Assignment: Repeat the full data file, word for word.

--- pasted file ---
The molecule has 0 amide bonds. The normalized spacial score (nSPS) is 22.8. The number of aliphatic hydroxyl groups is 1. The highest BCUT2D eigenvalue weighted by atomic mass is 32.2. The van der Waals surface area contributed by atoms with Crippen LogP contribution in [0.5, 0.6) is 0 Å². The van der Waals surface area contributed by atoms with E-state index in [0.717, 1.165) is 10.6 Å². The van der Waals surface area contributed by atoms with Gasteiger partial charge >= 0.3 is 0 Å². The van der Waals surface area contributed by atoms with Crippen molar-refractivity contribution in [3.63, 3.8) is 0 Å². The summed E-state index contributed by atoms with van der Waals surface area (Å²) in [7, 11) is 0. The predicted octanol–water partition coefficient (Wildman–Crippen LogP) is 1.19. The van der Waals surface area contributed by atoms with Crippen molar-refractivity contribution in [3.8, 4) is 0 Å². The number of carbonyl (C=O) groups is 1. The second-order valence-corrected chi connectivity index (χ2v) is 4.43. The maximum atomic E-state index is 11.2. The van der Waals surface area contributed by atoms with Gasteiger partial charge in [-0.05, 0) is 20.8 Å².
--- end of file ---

The molecule has 0 amide bonds. The normalized spacial score (nSPS) is 22.8. The number of aliphatic hydroxyl groups is 1. The highest BCUT2D eigenvalue weighted by atomic mass is 32.2. The van der Waals surface area contributed by atoms with Crippen LogP contribution in [0.5, 0.6) is 0 Å². The van der Waals surface area contributed by atoms with E-state index in [0.717, 1.165) is 10.6 Å². The van der Waals surface area contributed by atoms with Gasteiger partial charge >= 0.3 is 0 Å². The van der Waals surface area contributed by atoms with Crippen molar-refractivity contribution in [3.63, 3.8) is 0 Å². The summed E-state index contributed by atoms with van der Waals surface area (Å²) in [7, 11) is 0. The predicted octanol–water partition coefficient (Wildman–Crippen LogP) is 1.19. The van der Waals surface area contributed by atoms with Crippen molar-refractivity contribution in [3.8, 4) is 0 Å². The number of carbonyl (C=O) groups is 1. The second-order valence-corrected chi connectivity index (χ2v) is 4.43. The maximum atomic E-state index is 11.2. The van der Waals surface area contributed by atoms with Gasteiger partial charge in [-0.05, 0) is 20.8 Å².